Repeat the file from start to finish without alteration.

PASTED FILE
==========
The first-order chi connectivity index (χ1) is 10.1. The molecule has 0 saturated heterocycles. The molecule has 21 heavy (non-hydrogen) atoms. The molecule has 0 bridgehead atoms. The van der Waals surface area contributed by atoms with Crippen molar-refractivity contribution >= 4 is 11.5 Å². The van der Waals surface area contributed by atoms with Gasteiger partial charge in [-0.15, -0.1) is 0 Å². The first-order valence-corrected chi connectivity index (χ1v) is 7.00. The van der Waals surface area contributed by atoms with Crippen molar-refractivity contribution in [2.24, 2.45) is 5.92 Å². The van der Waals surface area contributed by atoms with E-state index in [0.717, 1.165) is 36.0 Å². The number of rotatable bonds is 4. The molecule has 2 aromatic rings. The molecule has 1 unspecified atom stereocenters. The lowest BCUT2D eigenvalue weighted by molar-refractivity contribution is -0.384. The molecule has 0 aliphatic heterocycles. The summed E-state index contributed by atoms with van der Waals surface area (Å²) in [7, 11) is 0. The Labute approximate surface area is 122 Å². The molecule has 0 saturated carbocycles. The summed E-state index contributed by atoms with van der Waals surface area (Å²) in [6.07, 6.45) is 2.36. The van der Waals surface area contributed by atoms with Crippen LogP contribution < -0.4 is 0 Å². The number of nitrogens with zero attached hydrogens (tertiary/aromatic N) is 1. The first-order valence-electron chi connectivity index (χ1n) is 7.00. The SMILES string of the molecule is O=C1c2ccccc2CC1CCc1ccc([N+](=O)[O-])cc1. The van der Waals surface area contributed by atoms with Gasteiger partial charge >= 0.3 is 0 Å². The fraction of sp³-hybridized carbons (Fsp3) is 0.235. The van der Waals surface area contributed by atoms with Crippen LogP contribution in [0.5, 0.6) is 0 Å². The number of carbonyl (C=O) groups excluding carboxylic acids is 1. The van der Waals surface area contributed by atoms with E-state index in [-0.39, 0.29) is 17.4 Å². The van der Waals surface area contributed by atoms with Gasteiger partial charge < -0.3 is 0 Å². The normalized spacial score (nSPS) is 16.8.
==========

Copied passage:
The first-order chi connectivity index (χ1) is 10.1. The molecule has 0 saturated heterocycles. The molecule has 21 heavy (non-hydrogen) atoms. The molecule has 0 bridgehead atoms. The van der Waals surface area contributed by atoms with Crippen molar-refractivity contribution >= 4 is 11.5 Å². The van der Waals surface area contributed by atoms with Gasteiger partial charge in [-0.15, -0.1) is 0 Å². The first-order valence-corrected chi connectivity index (χ1v) is 7.00. The van der Waals surface area contributed by atoms with Crippen molar-refractivity contribution in [2.24, 2.45) is 5.92 Å². The van der Waals surface area contributed by atoms with E-state index in [0.717, 1.165) is 36.0 Å². The number of rotatable bonds is 4. The molecule has 2 aromatic rings. The molecule has 1 unspecified atom stereocenters. The lowest BCUT2D eigenvalue weighted by molar-refractivity contribution is -0.384. The molecule has 0 aliphatic heterocycles. The summed E-state index contributed by atoms with van der Waals surface area (Å²) in [7, 11) is 0. The Labute approximate surface area is 122 Å². The molecule has 0 saturated carbocycles. The summed E-state index contributed by atoms with van der Waals surface area (Å²) in [6.07, 6.45) is 2.36. The van der Waals surface area contributed by atoms with Crippen LogP contribution < -0.4 is 0 Å². The number of nitrogens with zero attached hydrogens (tertiary/aromatic N) is 1. The first-order valence-electron chi connectivity index (χ1n) is 7.00. The SMILES string of the molecule is O=C1c2ccccc2CC1CCc1ccc([N+](=O)[O-])cc1. The van der Waals surface area contributed by atoms with Gasteiger partial charge >= 0.3 is 0 Å². The fraction of sp³-hybridized carbons (Fsp3) is 0.235. The van der Waals surface area contributed by atoms with Crippen LogP contribution in [0.5, 0.6) is 0 Å². The number of carbonyl (C=O) groups excluding carboxylic acids is 1. The van der Waals surface area contributed by atoms with E-state index in [-0.39, 0.29) is 17.4 Å². The van der Waals surface area contributed by atoms with Gasteiger partial charge < -0.3 is 0 Å². The normalized spacial score (nSPS) is 16.8.